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There is a Baldwin "Hamilton Limited Edition" studio (45") upright available in my area -- I guess I would say very good condition. It plays very nicely and has no real problems, from what I can tell. The serial number indicates it's from 1997 or 1998. It is made in the USA.

If anyone could put a rough estimate on the value of it I'd be very grateful. A photo link is attached here. Thank you!

https://imgur.com/as6ODsY

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I see those with asking prices from about $0.00 to $3,000.00. Sellers will differ, often depending on how anxious they are to get rid of it.


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Hello,

I'm no authority on used piano prices, but that is a very nice looking Baldwin studio upright piano. I would not call it rare, or even limited, but that is a good sales pitch. There were probably fewer pianos made with that residential art-case style cabinet, as opposed to the traditional, plain looking institutional 243 Hamilton models, so it could be said that it was a limited edition, per-se., with the internals being the same or similar as the popular institutional Baldwin 243 studio model. So, the only thing "limited" is the cabinetry.

The piano is very attractive, and looks well cared for. If the internals are as nice as the cabinet appearance (and only a qualified piano tech can tell you that for sure) I'd say the piano is definitely a nice find. I am a big fan of the Baldwin/Hamilton 243 studio model.

In terms of price, you can find the regular Baldwin 243 studio models in decent shape anywhere from $500 up to $2000+, depending on the location and the seller. Dealers may ask twice that price, depending on the dealer.

As far a suggesting a ball-park price, it depends on how much you like it and want it. Doing a quick Google search, I saw a few in that age range from a low of $2500 to a high of $5500. The thing is, when you start getting into the $5000 price range, you can get a taller, better sounding piano.

If the price is less than $5000 it might be worthwhile, if in good condition.

Again, my comments are my own and just my unsophisticated .02. smile

Good luck!


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I have a relative with a Baldwin "Classic" line one of these from around the year 2000. I think they paid $750-1,000 for it. That specific piano looks nicer than it plays, but it's not bad as a beginner instrument. I had to practice on it a couple weeks ago and the action was not particularly nice, but it worked in a pinch.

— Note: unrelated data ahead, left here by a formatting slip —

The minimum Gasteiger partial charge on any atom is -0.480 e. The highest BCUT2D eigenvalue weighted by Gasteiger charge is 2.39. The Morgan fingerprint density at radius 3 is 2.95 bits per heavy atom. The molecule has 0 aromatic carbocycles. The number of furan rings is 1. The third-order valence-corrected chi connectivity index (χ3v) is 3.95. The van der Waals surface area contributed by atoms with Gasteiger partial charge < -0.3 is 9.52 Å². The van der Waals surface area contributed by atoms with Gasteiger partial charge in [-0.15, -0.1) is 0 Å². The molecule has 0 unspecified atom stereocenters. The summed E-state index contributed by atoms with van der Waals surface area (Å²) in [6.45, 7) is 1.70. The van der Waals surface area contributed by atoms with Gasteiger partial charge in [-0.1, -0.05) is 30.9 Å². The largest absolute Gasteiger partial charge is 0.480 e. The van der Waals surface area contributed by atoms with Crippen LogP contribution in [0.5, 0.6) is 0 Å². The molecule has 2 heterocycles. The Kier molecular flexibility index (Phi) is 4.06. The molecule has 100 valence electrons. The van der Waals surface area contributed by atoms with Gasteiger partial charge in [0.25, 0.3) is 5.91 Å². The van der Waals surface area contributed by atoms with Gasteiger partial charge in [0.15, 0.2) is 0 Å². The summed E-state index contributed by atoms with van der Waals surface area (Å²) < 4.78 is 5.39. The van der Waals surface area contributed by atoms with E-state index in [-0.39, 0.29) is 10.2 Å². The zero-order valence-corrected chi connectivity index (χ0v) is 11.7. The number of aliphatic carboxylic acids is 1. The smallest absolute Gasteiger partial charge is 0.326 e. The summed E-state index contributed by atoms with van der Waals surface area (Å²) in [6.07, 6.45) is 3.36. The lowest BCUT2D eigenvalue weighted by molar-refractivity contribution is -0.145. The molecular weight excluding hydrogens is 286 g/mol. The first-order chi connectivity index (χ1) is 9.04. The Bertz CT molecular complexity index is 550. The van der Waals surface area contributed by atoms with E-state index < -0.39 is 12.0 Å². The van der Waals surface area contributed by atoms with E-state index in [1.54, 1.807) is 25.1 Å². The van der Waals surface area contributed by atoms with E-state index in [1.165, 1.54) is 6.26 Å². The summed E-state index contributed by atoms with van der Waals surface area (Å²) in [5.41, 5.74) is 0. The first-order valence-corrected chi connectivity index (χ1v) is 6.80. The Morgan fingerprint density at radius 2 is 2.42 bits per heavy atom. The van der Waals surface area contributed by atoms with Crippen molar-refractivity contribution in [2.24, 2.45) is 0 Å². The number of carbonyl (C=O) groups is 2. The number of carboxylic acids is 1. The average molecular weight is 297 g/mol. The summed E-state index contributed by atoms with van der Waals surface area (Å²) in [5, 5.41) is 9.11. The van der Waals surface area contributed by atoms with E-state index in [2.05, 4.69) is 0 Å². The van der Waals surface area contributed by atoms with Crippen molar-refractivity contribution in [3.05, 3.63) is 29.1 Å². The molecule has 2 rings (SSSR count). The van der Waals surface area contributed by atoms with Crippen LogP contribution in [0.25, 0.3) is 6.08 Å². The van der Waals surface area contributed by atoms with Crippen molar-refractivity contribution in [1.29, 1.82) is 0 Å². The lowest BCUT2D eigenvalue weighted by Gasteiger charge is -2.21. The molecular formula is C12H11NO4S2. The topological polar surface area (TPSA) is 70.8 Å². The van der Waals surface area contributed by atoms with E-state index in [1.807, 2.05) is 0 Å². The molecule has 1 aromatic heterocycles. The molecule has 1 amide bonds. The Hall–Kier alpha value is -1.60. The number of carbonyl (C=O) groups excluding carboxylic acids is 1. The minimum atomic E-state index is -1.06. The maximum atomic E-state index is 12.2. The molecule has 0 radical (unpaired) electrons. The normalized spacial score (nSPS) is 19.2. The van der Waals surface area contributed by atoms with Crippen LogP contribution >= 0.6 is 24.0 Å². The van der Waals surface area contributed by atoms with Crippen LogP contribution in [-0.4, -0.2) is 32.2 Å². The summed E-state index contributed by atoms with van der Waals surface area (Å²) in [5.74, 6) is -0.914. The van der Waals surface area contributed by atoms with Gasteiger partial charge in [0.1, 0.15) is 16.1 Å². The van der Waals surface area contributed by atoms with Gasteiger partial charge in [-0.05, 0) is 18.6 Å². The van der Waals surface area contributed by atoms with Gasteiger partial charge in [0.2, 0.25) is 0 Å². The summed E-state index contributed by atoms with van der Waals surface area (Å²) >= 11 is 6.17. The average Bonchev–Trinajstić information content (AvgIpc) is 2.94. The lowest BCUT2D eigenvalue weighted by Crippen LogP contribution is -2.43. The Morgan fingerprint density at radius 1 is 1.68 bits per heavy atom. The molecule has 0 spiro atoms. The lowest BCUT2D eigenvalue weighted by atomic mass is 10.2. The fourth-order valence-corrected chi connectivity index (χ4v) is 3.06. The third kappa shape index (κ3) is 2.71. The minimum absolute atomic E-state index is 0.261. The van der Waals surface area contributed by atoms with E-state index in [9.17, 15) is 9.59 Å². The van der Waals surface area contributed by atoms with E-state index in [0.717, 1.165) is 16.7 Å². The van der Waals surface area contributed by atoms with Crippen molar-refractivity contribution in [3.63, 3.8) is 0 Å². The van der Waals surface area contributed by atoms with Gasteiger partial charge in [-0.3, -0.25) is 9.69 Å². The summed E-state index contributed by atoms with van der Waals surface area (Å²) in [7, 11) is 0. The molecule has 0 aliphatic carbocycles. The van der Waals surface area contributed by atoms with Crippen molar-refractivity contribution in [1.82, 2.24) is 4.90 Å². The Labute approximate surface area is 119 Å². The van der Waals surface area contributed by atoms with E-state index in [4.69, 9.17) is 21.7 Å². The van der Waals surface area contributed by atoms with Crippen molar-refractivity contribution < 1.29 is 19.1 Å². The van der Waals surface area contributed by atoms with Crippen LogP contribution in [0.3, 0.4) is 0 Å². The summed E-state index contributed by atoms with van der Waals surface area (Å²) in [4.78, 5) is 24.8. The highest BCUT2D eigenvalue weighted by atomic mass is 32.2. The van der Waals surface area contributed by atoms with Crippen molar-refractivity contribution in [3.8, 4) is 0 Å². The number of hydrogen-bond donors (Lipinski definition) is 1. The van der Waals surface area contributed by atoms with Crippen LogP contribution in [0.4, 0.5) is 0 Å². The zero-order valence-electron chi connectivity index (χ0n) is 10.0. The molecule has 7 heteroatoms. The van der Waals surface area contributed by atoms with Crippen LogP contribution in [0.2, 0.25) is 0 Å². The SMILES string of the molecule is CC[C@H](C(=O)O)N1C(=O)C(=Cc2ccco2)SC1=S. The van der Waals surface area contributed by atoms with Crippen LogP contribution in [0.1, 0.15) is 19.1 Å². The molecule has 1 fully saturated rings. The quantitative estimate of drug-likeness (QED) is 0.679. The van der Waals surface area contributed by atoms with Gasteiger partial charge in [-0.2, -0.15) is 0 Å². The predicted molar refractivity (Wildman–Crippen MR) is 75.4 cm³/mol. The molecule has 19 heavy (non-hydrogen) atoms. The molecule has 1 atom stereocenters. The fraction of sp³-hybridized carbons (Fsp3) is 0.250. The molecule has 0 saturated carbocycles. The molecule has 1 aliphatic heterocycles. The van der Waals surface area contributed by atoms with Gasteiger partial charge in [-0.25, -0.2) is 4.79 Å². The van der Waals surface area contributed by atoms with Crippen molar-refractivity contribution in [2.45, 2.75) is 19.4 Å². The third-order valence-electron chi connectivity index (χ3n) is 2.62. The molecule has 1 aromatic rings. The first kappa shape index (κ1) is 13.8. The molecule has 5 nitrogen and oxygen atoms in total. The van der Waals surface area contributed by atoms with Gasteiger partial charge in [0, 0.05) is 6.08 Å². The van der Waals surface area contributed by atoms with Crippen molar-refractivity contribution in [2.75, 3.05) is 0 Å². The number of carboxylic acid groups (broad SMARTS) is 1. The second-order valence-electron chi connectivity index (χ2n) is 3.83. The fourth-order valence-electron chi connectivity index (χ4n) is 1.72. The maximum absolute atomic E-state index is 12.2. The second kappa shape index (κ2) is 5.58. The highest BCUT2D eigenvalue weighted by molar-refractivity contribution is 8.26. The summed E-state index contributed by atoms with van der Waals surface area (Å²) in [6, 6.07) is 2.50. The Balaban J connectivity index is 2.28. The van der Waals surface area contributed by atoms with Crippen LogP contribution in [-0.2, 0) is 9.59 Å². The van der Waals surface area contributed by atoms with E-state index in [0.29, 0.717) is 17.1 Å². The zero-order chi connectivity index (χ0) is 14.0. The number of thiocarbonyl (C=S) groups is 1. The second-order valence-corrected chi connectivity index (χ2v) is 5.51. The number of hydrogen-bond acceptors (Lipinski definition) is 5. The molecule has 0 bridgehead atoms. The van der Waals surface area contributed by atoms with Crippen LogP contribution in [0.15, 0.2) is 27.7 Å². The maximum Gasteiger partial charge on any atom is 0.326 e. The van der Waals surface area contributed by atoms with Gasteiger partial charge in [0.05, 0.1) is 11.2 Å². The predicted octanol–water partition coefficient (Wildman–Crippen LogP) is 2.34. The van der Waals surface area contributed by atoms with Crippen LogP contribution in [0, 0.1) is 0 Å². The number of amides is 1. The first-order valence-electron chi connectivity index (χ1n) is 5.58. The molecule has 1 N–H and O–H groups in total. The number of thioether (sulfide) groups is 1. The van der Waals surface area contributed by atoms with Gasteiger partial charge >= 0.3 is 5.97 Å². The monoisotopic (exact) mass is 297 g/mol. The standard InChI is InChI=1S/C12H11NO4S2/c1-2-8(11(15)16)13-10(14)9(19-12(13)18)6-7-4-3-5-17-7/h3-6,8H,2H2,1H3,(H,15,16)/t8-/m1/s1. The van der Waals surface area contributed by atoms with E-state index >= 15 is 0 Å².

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I have a relative with a Baldwin "Classic" line one of these from around the year 2000. I think they paid $750-1,000 for it. That specific piano looks nicer than it plays, but it's not bad as a beginner instrument. I had to practice on it a couple weeks ago and the action was not particularly nice, but it worked in a pinch.

One consideration to ponder is whether or not that piano was at all regulated in the last 20 years. Many people, especially non-pianists, will not bother to upkeep their instruments properly, and this can heavily contribute to the perception of a poor action. Not that that's definitely what happened to terminaldegree's relative's piano, but even an excellent action will feel poor if it goes 20 years without proper maintenance.

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Agreed. In the case of the piano above I spent a full day working on it, though...
Most upright pianos do not get the proper touchups to regulation that can make a noticeable difference in action response, yes. And, I find that work pretty easy to do on the vertical piano (lost motion, back checks, letoff, pedal adjustments). Of course, some types of voicing is tougher because you have to remove the action, disconnect pedal rods, mute rail, etc.


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Keep in mind that the design lifespan of a piano is about 30-40 years at which point major components are usually well into degrading, particularly if no attention has been paid to environmental control. (30-40 years in a piano equates to approx 60-70 years for a person).

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